Questions arise. Are there other untapped skills being forfeited as a result of adopting the tablet computer at such a young age? Will it be possible to recognise how students are adapting to the tablet computer? Will teachers make sure everyone follows exactly what is prescribed by the software, or will there be room for creativity outside the classroom? Will the tablets go unchecked and the students left alone to freely explore whatever it is they can access?
What makes me very concerned is a comment by the new Minister of Education, Suchart ThadaThamrongvech. He said, “Why would smart students want to be teachers when they have a better chance to make more money in other careers?” The more money a student can make ought to be paid directly to these newly trained teachers so they won’t have to look for other work. This is exactly what Barak Obama said in his State of the Union address.
The tablet programme is unique in its concept and implementation. Academics abound with criticism about this initiative. But teachers cannot be left out of this new digital reform. What is digital education anyway? It is not exactly the same as a bookbased learning environment. The differences need to be taught, so a teacher can be a good digital coach. How many teachers have played Angry Birds, or for that matter downloaded a PDF file on a tablet computer, then annotated it in colour and finally emailed it to a friend or filed it in a DropBox which sits in the Cloud? Will teachers know what the next digital level is for Prathom 2, and will they be taught to use that next level? Who is planning the curricula for the longrange adaptability for this way of learning, so that when students reach university they will be fully adapted to understanding how to conduct sophisticated analysis of literature and do research with documents existing in databases throughout the world?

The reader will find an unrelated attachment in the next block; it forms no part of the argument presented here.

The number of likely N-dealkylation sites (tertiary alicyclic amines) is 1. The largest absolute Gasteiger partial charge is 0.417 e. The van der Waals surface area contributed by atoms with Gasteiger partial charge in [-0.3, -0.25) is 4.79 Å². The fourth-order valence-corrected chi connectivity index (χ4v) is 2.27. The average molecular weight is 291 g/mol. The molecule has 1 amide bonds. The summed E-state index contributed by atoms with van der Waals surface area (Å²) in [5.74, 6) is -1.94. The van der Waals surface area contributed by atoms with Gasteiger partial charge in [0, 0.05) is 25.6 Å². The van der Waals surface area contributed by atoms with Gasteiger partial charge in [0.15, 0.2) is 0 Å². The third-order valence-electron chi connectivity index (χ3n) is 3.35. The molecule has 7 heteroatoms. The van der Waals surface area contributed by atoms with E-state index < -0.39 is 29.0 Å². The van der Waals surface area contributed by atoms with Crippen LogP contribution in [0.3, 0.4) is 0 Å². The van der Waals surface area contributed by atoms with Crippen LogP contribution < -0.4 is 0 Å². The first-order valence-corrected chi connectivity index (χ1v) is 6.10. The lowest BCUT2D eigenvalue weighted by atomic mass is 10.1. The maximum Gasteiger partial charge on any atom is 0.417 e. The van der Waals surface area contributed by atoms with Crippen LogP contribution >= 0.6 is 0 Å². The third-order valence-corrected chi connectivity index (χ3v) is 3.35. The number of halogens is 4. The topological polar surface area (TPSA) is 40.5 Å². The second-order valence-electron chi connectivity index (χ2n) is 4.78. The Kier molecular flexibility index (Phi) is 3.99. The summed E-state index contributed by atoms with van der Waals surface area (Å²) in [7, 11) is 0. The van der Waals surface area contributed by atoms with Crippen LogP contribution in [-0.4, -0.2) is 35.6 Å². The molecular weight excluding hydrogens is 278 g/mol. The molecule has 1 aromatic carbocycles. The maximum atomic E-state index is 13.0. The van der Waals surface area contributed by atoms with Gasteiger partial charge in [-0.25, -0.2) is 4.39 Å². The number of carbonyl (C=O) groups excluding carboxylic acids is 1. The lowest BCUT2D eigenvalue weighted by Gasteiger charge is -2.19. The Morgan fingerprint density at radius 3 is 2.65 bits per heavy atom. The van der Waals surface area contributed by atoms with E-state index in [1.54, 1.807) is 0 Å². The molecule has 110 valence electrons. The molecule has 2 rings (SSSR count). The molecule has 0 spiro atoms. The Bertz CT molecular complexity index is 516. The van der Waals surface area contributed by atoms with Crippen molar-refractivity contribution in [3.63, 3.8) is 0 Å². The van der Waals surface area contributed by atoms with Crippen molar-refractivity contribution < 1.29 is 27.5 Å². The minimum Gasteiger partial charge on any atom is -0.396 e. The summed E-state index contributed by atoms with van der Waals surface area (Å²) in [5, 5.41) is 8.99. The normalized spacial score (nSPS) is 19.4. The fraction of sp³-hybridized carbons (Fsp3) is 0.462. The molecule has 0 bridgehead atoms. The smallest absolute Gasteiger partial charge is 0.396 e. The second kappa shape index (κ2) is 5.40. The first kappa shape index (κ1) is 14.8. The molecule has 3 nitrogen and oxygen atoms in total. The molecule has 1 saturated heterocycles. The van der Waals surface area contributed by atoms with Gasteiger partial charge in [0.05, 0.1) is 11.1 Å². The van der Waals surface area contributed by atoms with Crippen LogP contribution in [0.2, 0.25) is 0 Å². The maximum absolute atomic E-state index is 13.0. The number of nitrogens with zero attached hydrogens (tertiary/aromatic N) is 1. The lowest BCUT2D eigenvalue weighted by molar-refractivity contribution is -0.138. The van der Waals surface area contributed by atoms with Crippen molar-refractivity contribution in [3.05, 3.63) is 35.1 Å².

I for one, being brought up in Boston, will sound the alarm as Paul Revere did long ago. Unless there is a longrange plan for digital technology for Prathom 1 students, Thailand will lose an opportunity that may have been inadvertently accepted and promoted, but without the concern that a digital teaching environment requires. Teachers are the most important link between the student and the digital world. It’s the teacher who presents options for the students’ learning environment, and it’s the teacher who needs to evaluate the student. Critical literacy is the awareness that not all published documents on the Internet, especially in Wikipedia, are factual or real representations of the world. Teachers are needed to make theses distinctions.
The young mind is impressionable and receptive in early development. A wellthoughtout progression of activities leading to an everincreasingly complex way of understanding information is going to require a dedicated educational directorate devoted to digital learning, lasting for the entire twelve years of a student’s mandatory education. At the rate technology is changing, if this initiative is not accompanied by a comprehensive digital literacy foundation, students will lose their ability to determine how best to learn from tablet computers today, and perhaps how to use the holographic tablet computers coming in the very near future.